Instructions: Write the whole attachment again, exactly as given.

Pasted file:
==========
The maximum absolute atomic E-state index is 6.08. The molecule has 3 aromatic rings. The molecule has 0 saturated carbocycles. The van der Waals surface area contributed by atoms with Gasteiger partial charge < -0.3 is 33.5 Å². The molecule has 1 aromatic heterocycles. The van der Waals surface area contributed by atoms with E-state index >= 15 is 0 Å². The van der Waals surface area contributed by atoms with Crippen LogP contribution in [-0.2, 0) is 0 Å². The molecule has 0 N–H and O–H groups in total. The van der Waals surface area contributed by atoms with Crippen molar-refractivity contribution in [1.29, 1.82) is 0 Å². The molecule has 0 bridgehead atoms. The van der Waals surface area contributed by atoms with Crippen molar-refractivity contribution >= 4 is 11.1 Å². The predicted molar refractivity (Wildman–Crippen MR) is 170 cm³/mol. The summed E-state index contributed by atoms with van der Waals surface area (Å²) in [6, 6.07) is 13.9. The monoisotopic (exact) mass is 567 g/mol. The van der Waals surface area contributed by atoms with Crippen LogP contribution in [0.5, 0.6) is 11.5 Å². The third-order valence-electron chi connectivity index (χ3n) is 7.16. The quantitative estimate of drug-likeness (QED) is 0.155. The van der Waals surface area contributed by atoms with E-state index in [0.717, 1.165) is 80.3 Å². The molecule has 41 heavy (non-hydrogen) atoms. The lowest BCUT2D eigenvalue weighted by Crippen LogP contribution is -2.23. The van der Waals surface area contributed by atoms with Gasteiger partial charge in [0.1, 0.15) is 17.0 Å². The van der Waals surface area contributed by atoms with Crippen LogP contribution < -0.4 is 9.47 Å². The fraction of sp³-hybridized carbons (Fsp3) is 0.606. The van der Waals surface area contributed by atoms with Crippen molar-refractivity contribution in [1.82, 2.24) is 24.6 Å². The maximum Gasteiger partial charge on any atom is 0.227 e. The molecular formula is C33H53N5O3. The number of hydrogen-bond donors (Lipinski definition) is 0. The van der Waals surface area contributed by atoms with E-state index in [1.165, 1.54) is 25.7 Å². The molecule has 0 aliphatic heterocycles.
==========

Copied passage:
The maximum absolute atomic E-state index is 6.08. The molecule has 3 aromatic rings. The molecule has 0 saturated carbocycles. The van der Waals surface area contributed by atoms with Gasteiger partial charge < -0.3 is 33.5 Å². The molecule has 1 aromatic heterocycles. The van der Waals surface area contributed by atoms with E-state index >= 15 is 0 Å². The van der Waals surface area contributed by atoms with Crippen LogP contribution in [-0.2, 0) is 0 Å². The molecule has 0 N–H and O–H groups in total. The van der Waals surface area contributed by atoms with Crippen molar-refractivity contribution in [1.29, 1.82) is 0 Å². The molecule has 0 bridgehead atoms. The van der Waals surface area contributed by atoms with Crippen molar-refractivity contribution >= 4 is 11.1 Å². The predicted molar refractivity (Wildman–Crippen MR) is 170 cm³/mol. The summed E-state index contributed by atoms with van der Waals surface area (Å²) in [6, 6.07) is 13.9. The monoisotopic (exact) mass is 567 g/mol. The van der Waals surface area contributed by atoms with Crippen LogP contribution in [0.5, 0.6) is 11.5 Å². The third-order valence-electron chi connectivity index (χ3n) is 7.16. The quantitative estimate of drug-likeness (QED) is 0.155. The van der Waals surface area contributed by atoms with E-state index in [0.717, 1.165) is 80.3 Å². The molecule has 41 heavy (non-hydrogen) atoms. The lowest BCUT2D eigenvalue weighted by Crippen LogP contribution is -2.23. The van der Waals surface area contributed by atoms with Gasteiger partial charge in [0.1, 0.15) is 17.0 Å². The van der Waals surface area contributed by atoms with Crippen LogP contribution < -0.4 is 9.47 Å². The fraction of sp³-hybridized carbons (Fsp3) is 0.606. The van der Waals surface area contributed by atoms with Crippen molar-refractivity contribution in [1.82, 2.24) is 24.6 Å². The maximum Gasteiger partial charge on any atom is 0.227 e. The molecular formula is C33H53N5O3. The number of hydrogen-bond donors (Lipinski definition) is 0. The van der Waals surface area contributed by atoms with E-state index in [1.165, 1.54) is 25.7 Å². The molecule has 0 aliphatic heterocycles.